Our Alumni 

Our programmes often act as a springboard for delegates to put opportunities for cross-sector working into practice once they return to their workplace. Here we will share some of the stories about 'what happens next...' 

Sue Williams, Borough Commander, Metropolitan Police 

Redbridge First Response Service (ReFRS) is an early intervention initiative for front line services who, using a specially designed toolkit can seek support for a vulnerable adult by way of making a referral to another agency via a central process that then forwards on the referrals to one of 45 partners agencies. 
 
I attended the CSLE Course on an "Aging Society" and came up with the idea after my syndicate sought to find a way that front line staff take responsibility for highlighting issues that affect vulnerable adults even though the issue may be out of their area of expertise i.e a health visitor may notice a smoke detector is not working and can make a referral to Fire and Rescue to conduct a check or a police officer may visit an elderly person with dementia but whilst not serious enough for immediate notification they may want to seek additional support for the person through Age UK. On returning to the work place I looked at some Toolkits other authorities had used and sought to adapt something for local use. I then met the co-ordinator of ReFRS, Bushra Baig-Daykin, who was working on a vulnerable adult scheme and we decided to put our two schemes together, I worked on a wider application for the Toolkit and created a check list that identifies a range of preventative services and early intervention support in three areas: Health and Wellbeing; Income and Finance; and Safety and Security. Bushra developed a referral process. ReFRS aims to complement existing services and strengthen partnership work in the best interests of the referred person. We put on a number of seminars for front line workers that has enabled a greater understanding of issues affecting our communities and encouraged networking between the agencies. I presented the project to the local Health and Wellbeing board and Community Safety Partnership to gain support from partners. The Scheme was launched on December 9th 2013 and now has 45 partnership agencies involved and is widely used by police, health services and voluntary sector. It is the first of its kind in London. The benefit for us all is by working together we can reduce demand on our services by ensuring those in need receive early intervention before a situation spirals out of control increasing the demand on all agencies. 
 
'This is a fantastic partnership initiative which ensures front line staff can make referrals easily for vulnerable adults to ensure they are supported at the first opportunity before the demand increases on public services. We have had some really interesting seminars with partnership agencies which has enabled officers to work with other front line workers to understand their roles and how we can work together to keep people safe in Redbridge'. Sue Williams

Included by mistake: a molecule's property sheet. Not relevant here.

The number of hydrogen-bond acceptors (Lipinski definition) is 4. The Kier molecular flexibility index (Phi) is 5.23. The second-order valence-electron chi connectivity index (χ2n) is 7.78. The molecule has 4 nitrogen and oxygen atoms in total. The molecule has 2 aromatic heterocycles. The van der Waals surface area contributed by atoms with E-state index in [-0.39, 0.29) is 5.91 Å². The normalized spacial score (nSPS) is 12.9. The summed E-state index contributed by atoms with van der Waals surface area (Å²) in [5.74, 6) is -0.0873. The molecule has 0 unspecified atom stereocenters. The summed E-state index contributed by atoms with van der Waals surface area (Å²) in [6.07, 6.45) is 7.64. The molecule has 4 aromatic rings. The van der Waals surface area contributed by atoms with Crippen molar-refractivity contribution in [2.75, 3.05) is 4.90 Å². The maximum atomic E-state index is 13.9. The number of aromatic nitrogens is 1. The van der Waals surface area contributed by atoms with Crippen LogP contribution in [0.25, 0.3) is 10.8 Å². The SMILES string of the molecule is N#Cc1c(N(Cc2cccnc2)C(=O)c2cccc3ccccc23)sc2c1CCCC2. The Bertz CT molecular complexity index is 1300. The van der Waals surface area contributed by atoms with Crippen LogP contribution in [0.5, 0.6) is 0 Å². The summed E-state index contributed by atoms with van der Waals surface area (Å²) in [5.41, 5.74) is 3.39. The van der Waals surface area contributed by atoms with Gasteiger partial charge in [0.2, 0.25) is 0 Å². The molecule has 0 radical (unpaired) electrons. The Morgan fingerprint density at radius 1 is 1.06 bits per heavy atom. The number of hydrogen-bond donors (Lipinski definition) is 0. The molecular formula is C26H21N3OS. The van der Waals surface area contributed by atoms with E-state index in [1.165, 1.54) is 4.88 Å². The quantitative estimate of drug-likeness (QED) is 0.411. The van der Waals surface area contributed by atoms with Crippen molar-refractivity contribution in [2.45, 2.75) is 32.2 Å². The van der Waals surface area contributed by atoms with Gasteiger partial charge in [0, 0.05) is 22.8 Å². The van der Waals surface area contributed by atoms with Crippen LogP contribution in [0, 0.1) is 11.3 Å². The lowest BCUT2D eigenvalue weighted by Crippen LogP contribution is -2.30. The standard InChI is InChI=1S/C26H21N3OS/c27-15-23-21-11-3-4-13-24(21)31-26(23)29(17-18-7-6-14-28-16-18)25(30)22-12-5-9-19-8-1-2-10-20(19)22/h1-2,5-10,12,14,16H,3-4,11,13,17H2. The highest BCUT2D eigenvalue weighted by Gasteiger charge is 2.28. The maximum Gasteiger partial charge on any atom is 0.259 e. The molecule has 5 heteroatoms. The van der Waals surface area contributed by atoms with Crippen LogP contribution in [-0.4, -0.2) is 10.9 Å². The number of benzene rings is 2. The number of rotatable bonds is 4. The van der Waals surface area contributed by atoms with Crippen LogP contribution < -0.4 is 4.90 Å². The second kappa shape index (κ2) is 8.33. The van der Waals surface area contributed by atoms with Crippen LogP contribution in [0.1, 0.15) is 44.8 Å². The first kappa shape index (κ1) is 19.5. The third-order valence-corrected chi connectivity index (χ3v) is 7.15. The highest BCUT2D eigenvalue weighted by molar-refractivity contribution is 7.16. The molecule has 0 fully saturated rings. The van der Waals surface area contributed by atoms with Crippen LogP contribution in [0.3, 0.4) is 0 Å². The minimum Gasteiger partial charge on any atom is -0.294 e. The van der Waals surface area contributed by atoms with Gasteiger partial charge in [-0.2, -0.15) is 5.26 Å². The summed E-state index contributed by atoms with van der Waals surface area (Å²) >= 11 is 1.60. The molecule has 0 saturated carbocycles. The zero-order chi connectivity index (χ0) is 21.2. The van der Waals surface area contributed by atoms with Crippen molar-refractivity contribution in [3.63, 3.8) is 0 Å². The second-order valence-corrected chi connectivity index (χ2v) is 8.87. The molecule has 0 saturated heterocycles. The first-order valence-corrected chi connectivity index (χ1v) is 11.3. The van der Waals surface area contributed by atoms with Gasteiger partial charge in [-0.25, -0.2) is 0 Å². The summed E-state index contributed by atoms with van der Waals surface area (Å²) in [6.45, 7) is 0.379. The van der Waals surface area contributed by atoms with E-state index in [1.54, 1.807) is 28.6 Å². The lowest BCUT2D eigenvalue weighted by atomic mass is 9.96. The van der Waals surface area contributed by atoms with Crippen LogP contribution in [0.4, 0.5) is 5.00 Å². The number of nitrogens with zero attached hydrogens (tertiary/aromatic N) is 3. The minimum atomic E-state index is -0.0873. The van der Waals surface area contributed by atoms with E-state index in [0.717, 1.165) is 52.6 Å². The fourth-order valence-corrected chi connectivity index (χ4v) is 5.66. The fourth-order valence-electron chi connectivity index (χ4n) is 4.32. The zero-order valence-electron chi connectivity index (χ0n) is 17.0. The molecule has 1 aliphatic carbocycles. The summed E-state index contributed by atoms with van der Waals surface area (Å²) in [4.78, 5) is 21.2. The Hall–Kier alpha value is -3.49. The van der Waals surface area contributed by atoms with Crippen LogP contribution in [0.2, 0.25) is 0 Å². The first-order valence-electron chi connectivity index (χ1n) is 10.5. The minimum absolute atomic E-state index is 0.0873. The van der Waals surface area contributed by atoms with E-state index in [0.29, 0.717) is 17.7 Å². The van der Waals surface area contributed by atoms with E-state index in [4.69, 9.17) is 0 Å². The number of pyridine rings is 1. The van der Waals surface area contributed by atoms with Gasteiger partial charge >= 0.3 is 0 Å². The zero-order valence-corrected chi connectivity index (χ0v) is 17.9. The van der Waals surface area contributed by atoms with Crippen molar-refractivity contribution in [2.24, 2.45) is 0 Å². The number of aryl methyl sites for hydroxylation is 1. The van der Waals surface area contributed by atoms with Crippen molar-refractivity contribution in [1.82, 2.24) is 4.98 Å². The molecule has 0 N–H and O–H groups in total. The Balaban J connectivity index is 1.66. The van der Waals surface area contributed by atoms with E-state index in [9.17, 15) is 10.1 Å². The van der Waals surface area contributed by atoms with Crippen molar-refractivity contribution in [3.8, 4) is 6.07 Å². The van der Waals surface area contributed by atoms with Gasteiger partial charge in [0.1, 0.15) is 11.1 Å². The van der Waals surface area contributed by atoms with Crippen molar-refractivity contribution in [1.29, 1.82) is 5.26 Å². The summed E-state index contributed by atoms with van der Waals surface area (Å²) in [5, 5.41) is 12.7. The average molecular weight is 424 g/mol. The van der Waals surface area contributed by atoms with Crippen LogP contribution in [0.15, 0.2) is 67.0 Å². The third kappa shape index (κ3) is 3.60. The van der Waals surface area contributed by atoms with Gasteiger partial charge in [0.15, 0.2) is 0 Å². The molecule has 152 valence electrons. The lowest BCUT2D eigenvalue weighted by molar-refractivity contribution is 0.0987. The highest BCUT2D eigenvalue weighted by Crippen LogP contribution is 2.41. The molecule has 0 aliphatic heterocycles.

" The five minutes it takes to fill out and submit a form, makes all the difference to the lives of those vulnerable people. I think it’s a brilliant scheme" 
PC Rebecca BOODLE 341JI a user of the scheme and pictured above. 
 
The Compact 
 
The Compact is a voluntary agreement that aims to foster strong, effective partnerships between public bodies and voluntary organisations. Its principles apply to all relationships between voluntary organisations and public bodies that are distributing funds on behalf of the government. 
 
Many local areas in England also have a local Compact. Local Compacts cover partnerships between voluntary organisations and local public bodies (such as councils, police and fire services, health commissioners). They take the principles of the national Compact and reinterpret them to reflect local circumstances. Every government department is signed up to the principles of the Compact. The Compact is designed to be beneficial to both sectors, and to establish a framework for good partnership working. 
 
The Compact outlines five principles for both sectors to follow. Within each principle, there are undertakings for both sectors to commit to. The Compact principles are: 
A strong, diverse and independent civil society 
Effective and transparent design and development of policies, programmes and public services 
Responsive and high-quality programmes and services 
Clear arrangements for managing changes to programmes and services 
An equal and fair society 
 
Further details about the Compact can be found by clicking here.